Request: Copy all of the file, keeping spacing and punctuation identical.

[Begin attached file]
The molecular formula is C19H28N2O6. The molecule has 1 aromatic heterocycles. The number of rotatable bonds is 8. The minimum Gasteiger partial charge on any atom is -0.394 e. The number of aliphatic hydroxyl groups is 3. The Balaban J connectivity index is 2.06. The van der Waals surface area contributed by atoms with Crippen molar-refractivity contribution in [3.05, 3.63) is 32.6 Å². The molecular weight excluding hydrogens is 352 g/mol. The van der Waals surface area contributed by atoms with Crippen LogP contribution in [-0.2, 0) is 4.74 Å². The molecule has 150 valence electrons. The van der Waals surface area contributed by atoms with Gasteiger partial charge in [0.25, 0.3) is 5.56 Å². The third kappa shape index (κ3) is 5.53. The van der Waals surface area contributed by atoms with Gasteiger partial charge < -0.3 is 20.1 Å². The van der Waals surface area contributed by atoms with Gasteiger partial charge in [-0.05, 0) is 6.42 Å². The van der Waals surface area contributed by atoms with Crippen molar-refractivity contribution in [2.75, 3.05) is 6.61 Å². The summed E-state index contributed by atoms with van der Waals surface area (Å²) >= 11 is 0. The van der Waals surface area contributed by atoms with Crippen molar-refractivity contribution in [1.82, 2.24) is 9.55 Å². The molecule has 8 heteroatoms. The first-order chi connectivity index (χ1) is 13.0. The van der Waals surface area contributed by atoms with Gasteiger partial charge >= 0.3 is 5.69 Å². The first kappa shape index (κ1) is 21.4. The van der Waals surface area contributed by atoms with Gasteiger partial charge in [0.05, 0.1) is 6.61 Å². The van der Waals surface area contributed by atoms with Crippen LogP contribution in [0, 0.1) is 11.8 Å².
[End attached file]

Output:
The molecular formula is C19H28N2O6. The molecule has 1 aromatic heterocycles. The number of rotatable bonds is 8. The minimum Gasteiger partial charge on any atom is -0.394 e. The number of aliphatic hydroxyl groups is 3. The Balaban J connectivity index is 2.06. The van der Waals surface area contributed by atoms with Crippen molar-refractivity contribution in [3.05, 3.63) is 32.6 Å². The molecular weight excluding hydrogens is 352 g/mol. The van der Waals surface area contributed by atoms with Crippen LogP contribution in [-0.2, 0) is 4.74 Å². The molecule has 150 valence electrons. The van der Waals surface area contributed by atoms with Gasteiger partial charge in [0.25, 0.3) is 5.56 Å². The third kappa shape index (κ3) is 5.53. The van der Waals surface area contributed by atoms with Gasteiger partial charge < -0.3 is 20.1 Å². The van der Waals surface area contributed by atoms with Gasteiger partial charge in [-0.05, 0) is 6.42 Å². The van der Waals surface area contributed by atoms with Crippen molar-refractivity contribution in [2.75, 3.05) is 6.61 Å². The summed E-state index contributed by atoms with van der Waals surface area (Å²) >= 11 is 0. The van der Waals surface area contributed by atoms with Crippen molar-refractivity contribution in [1.82, 2.24) is 9.55 Å². The molecule has 8 heteroatoms. The first-order chi connectivity index (χ1) is 13.0. The van der Waals surface area contributed by atoms with Gasteiger partial charge >= 0.3 is 5.69 Å². The first kappa shape index (κ1) is 21.4. The van der Waals surface area contributed by atoms with Gasteiger partial charge in [0.05, 0.1) is 6.61 Å². The van der Waals surface area contributed by atoms with Crippen LogP contribution in [0, 0.1) is 11.8 Å².